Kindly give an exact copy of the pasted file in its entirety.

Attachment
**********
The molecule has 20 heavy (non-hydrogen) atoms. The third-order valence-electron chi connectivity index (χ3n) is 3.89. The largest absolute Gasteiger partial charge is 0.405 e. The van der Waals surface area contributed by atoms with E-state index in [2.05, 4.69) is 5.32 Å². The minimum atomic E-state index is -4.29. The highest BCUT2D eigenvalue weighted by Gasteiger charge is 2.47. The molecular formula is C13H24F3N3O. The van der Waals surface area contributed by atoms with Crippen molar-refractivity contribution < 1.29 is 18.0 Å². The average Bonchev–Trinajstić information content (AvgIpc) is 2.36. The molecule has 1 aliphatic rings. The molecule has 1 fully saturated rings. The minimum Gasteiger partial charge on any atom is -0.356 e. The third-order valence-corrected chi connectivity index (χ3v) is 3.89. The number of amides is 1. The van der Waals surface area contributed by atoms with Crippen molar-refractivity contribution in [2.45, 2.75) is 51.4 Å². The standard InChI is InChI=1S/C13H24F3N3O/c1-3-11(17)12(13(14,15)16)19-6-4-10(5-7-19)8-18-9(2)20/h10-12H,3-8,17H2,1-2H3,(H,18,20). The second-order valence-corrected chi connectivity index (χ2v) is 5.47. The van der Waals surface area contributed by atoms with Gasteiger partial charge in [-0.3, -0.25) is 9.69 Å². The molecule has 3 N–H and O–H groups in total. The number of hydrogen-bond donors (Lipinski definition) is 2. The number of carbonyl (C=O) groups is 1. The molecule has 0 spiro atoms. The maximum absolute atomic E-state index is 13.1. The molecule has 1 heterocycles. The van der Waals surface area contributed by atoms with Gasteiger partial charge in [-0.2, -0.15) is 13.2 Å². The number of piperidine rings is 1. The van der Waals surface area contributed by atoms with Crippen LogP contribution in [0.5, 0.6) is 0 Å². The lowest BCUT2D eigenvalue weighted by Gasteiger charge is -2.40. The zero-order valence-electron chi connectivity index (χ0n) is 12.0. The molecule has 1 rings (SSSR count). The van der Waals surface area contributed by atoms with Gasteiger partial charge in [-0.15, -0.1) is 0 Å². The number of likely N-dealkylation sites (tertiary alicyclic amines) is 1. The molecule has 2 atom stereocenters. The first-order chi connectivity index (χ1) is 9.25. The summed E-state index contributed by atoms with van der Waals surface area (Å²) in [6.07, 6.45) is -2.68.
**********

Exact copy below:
The molecule has 20 heavy (non-hydrogen) atoms. The third-order valence-electron chi connectivity index (χ3n) is 3.89. The largest absolute Gasteiger partial charge is 0.405 e. The van der Waals surface area contributed by atoms with E-state index in [2.05, 4.69) is 5.32 Å². The minimum atomic E-state index is -4.29. The highest BCUT2D eigenvalue weighted by Gasteiger charge is 2.47. The molecular formula is C13H24F3N3O. The van der Waals surface area contributed by atoms with Crippen molar-refractivity contribution < 1.29 is 18.0 Å². The average Bonchev–Trinajstić information content (AvgIpc) is 2.36. The molecule has 1 aliphatic rings. The molecule has 1 fully saturated rings. The minimum Gasteiger partial charge on any atom is -0.356 e. The third-order valence-corrected chi connectivity index (χ3v) is 3.89. The number of amides is 1. The van der Waals surface area contributed by atoms with Crippen molar-refractivity contribution in [2.45, 2.75) is 51.4 Å². The standard InChI is InChI=1S/C13H24F3N3O/c1-3-11(17)12(13(14,15)16)19-6-4-10(5-7-19)8-18-9(2)20/h10-12H,3-8,17H2,1-2H3,(H,18,20). The second-order valence-corrected chi connectivity index (χ2v) is 5.47. The van der Waals surface area contributed by atoms with Gasteiger partial charge in [-0.3, -0.25) is 9.69 Å². The molecule has 3 N–H and O–H groups in total. The number of hydrogen-bond donors (Lipinski definition) is 2. The number of carbonyl (C=O) groups is 1. The molecule has 0 spiro atoms. The maximum absolute atomic E-state index is 13.1. The molecule has 1 heterocycles. The van der Waals surface area contributed by atoms with Gasteiger partial charge in [-0.2, -0.15) is 13.2 Å². The number of piperidine rings is 1. The van der Waals surface area contributed by atoms with Crippen LogP contribution in [0.5, 0.6) is 0 Å². The lowest BCUT2D eigenvalue weighted by Gasteiger charge is -2.40. The zero-order valence-electron chi connectivity index (χ0n) is 12.0. The molecule has 1 rings (SSSR count). The van der Waals surface area contributed by atoms with Gasteiger partial charge in [-0.15, -0.1) is 0 Å². The number of likely N-dealkylation sites (tertiary alicyclic amines) is 1. The molecule has 2 atom stereocenters. The first-order chi connectivity index (χ1) is 9.25. The summed E-state index contributed by atoms with van der Waals surface area (Å²) in [6.07, 6.45) is -2.68.